Military Spending and Economic Growth in Greece, Portugal and Spain
Analysing the relationship between military spending and growth has been an important area of empirical research. Early studies focussed on large cross sections of countries, but criticisms of these led to a focus on case studies of individual countries and studies of groups of relatively homogeneous countries. Granger causality methods have also become common techniques for such analyses, both as single equation analyses and more recently, within a cointegrating VAR framework. This paper does two things. First it provides an empirical analysis of three of the EU’s poorest, peripheral economies, namely Greece, Portugal and Spain. It also considers the range of available Granger causality techniques and compares their results. It finds that the results differ across the methods used, indicating the problems with earlier studies, and across the countries, indicating the problems of drawing inferences across even relatively homogeneous economies.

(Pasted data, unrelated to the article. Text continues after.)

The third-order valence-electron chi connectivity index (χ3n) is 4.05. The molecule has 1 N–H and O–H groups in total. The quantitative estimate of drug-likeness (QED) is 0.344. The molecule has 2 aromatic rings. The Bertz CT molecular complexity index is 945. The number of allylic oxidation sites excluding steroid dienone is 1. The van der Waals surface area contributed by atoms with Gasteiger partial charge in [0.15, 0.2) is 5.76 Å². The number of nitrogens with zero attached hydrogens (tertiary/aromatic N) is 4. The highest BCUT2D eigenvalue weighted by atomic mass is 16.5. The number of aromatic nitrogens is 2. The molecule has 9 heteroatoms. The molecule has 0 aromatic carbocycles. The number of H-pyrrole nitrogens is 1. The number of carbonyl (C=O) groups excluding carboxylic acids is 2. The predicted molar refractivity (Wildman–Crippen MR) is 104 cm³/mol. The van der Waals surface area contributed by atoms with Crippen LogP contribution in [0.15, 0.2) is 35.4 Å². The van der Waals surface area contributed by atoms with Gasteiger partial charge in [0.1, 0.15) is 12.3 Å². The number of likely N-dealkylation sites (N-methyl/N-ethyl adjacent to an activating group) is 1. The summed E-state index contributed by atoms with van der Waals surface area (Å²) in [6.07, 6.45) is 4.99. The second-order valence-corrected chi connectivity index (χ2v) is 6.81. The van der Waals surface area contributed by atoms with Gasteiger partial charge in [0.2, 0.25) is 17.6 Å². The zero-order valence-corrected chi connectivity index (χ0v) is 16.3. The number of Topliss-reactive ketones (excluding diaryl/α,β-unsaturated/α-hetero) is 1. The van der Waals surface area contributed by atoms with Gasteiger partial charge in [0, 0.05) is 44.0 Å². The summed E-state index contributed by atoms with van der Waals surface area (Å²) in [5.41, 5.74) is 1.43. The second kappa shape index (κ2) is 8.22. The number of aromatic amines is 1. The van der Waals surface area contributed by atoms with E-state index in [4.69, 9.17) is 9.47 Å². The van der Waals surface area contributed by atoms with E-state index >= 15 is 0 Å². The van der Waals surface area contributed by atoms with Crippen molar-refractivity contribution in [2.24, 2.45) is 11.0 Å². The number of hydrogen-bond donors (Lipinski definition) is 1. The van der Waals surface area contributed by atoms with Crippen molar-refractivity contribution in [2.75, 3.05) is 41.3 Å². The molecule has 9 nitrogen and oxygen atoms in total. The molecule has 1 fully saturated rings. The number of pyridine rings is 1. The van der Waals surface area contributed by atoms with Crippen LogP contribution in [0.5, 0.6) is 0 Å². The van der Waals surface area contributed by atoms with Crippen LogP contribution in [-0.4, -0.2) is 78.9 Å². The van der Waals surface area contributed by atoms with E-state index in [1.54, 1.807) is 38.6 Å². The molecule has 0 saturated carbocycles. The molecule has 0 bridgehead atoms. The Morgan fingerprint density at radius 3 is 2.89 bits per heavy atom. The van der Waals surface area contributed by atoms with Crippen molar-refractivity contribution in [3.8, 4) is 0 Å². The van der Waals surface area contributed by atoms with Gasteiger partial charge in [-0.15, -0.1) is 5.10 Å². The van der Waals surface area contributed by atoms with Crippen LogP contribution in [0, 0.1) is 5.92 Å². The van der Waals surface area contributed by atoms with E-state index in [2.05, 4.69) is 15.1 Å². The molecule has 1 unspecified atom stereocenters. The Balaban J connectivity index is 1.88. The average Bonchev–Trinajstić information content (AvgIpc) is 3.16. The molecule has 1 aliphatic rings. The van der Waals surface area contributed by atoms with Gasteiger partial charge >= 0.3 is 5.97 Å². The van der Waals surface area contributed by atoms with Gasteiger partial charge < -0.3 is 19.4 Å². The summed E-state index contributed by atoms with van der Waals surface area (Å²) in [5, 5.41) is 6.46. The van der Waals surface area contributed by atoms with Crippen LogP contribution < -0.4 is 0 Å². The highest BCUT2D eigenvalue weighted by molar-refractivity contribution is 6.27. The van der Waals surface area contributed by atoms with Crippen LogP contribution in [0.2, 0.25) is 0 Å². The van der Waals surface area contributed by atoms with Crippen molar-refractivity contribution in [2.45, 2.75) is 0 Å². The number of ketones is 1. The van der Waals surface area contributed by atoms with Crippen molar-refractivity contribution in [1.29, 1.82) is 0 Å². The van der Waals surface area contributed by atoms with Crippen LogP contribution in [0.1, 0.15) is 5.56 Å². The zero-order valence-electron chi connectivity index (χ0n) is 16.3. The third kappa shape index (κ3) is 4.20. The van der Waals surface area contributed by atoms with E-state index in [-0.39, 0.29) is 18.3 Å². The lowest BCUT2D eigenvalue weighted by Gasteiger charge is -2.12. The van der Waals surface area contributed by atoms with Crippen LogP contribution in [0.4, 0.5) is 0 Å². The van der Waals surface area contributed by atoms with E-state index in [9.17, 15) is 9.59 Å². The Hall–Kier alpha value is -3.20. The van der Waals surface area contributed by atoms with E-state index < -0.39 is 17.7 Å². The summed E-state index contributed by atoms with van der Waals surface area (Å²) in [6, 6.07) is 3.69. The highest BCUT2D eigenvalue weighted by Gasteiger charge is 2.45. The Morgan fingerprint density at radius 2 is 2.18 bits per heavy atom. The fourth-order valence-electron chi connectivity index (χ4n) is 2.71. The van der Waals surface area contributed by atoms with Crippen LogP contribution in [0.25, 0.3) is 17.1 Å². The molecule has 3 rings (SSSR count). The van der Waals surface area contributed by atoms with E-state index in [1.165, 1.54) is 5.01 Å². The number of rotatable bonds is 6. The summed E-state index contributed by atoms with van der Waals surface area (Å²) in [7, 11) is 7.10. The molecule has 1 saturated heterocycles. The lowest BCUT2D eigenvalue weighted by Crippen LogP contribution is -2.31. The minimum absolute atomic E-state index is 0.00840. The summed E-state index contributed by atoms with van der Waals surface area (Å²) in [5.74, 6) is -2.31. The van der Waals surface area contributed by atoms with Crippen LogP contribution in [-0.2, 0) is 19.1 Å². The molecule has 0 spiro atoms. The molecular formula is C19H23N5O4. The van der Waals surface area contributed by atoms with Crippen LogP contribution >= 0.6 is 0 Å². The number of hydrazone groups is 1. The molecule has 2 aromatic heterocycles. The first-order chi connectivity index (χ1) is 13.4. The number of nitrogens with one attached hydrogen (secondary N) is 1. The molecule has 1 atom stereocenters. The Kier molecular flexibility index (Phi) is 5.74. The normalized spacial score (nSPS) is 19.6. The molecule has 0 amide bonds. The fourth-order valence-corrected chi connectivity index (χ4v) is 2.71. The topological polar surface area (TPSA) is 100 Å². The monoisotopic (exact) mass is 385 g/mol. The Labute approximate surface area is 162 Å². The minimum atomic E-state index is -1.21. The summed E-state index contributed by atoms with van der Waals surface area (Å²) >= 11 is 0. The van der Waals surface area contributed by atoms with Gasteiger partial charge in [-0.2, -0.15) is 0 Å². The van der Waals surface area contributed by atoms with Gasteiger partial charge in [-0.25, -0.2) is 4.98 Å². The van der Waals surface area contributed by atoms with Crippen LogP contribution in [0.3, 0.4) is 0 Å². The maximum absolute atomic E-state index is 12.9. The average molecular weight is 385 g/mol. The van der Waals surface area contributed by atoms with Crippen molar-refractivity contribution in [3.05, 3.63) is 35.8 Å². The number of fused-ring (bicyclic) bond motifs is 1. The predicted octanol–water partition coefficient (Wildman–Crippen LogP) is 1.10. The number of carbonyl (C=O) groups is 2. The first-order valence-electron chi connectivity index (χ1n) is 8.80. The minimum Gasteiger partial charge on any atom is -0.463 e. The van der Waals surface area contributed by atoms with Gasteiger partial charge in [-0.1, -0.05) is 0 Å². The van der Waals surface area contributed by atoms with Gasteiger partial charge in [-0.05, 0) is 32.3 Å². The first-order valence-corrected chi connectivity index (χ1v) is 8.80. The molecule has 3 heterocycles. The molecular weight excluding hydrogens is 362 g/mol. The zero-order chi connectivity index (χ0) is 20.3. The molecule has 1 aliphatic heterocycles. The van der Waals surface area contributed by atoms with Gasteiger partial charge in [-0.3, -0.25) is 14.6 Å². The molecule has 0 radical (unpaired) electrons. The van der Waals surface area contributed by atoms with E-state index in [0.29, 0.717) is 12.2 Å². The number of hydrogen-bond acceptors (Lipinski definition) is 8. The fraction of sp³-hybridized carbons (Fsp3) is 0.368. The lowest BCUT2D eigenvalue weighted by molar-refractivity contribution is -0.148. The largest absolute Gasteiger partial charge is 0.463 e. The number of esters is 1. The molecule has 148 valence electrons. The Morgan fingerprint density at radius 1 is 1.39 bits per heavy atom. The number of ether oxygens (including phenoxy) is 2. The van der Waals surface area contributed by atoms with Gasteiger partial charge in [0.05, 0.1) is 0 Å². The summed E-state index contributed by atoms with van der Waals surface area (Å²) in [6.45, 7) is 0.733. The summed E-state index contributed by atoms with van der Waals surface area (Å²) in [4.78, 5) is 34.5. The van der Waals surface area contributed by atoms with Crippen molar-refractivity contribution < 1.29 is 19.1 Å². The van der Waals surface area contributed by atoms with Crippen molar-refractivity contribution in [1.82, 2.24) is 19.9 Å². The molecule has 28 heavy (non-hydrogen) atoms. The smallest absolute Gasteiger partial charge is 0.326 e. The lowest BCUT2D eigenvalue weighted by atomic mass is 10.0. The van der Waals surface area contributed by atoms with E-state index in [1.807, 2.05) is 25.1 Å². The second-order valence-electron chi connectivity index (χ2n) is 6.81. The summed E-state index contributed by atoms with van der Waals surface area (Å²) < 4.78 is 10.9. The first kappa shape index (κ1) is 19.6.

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- repec:eme:jespps:v:20:y:1993:i:6:p:37-43 is not listed on IDEAS
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